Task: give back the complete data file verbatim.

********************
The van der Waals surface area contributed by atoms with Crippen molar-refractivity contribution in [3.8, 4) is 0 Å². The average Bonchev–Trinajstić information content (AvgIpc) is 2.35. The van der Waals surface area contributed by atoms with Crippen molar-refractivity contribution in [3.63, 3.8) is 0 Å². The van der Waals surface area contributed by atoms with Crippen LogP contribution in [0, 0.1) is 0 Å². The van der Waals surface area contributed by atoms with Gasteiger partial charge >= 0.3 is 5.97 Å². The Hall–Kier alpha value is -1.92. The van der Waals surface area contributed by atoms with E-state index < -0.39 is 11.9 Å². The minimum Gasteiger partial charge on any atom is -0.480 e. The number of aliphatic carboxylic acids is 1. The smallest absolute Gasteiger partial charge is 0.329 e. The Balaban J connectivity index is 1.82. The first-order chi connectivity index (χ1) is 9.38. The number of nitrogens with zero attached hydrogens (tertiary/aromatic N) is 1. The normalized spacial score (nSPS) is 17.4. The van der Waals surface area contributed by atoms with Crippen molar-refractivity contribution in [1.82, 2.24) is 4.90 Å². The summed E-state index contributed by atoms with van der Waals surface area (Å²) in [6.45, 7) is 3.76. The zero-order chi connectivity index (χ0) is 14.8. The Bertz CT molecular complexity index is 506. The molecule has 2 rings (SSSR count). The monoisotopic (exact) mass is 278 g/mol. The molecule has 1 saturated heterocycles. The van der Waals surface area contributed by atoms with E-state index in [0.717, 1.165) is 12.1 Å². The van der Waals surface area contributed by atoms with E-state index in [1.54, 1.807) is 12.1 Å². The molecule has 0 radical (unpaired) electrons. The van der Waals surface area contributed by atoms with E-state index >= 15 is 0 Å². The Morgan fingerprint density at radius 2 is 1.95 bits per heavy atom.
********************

The van der Waals surface area contributed by atoms with Crippen molar-refractivity contribution in [3.8, 4) is 0 Å². The average Bonchev–Trinajstić information content (AvgIpc) is 2.35. The van der Waals surface area contributed by atoms with Crippen molar-refractivity contribution in [3.63, 3.8) is 0 Å². The van der Waals surface area contributed by atoms with Crippen LogP contribution in [0, 0.1) is 0 Å². The van der Waals surface area contributed by atoms with Gasteiger partial charge >= 0.3 is 5.97 Å². The Hall–Kier alpha value is -1.92. The van der Waals surface area contributed by atoms with E-state index < -0.39 is 11.9 Å². The minimum Gasteiger partial charge on any atom is -0.480 e. The number of aliphatic carboxylic acids is 1. The smallest absolute Gasteiger partial charge is 0.329 e. The Balaban J connectivity index is 1.82. The first-order chi connectivity index (χ1) is 9.38. The number of nitrogens with zero attached hydrogens (tertiary/aromatic N) is 1. The normalized spacial score (nSPS) is 17.4. The van der Waals surface area contributed by atoms with Crippen molar-refractivity contribution in [1.82, 2.24) is 4.90 Å². The summed E-state index contributed by atoms with van der Waals surface area (Å²) in [6.45, 7) is 3.76. The zero-order chi connectivity index (χ0) is 14.8. The Bertz CT molecular complexity index is 506. The molecule has 2 rings (SSSR count). The monoisotopic (exact) mass is 278 g/mol. The molecule has 1 saturated heterocycles. The van der Waals surface area contributed by atoms with E-state index in [0.717, 1.165) is 12.1 Å². The van der Waals surface area contributed by atoms with E-state index in [1.54, 1.807) is 12.1 Å². The molecule has 0 radical (unpaired) electrons. The van der Waals surface area contributed by atoms with E-state index >= 15 is 0 Å². The Morgan fingerprint density at radius 2 is 1.95 bits per heavy atom.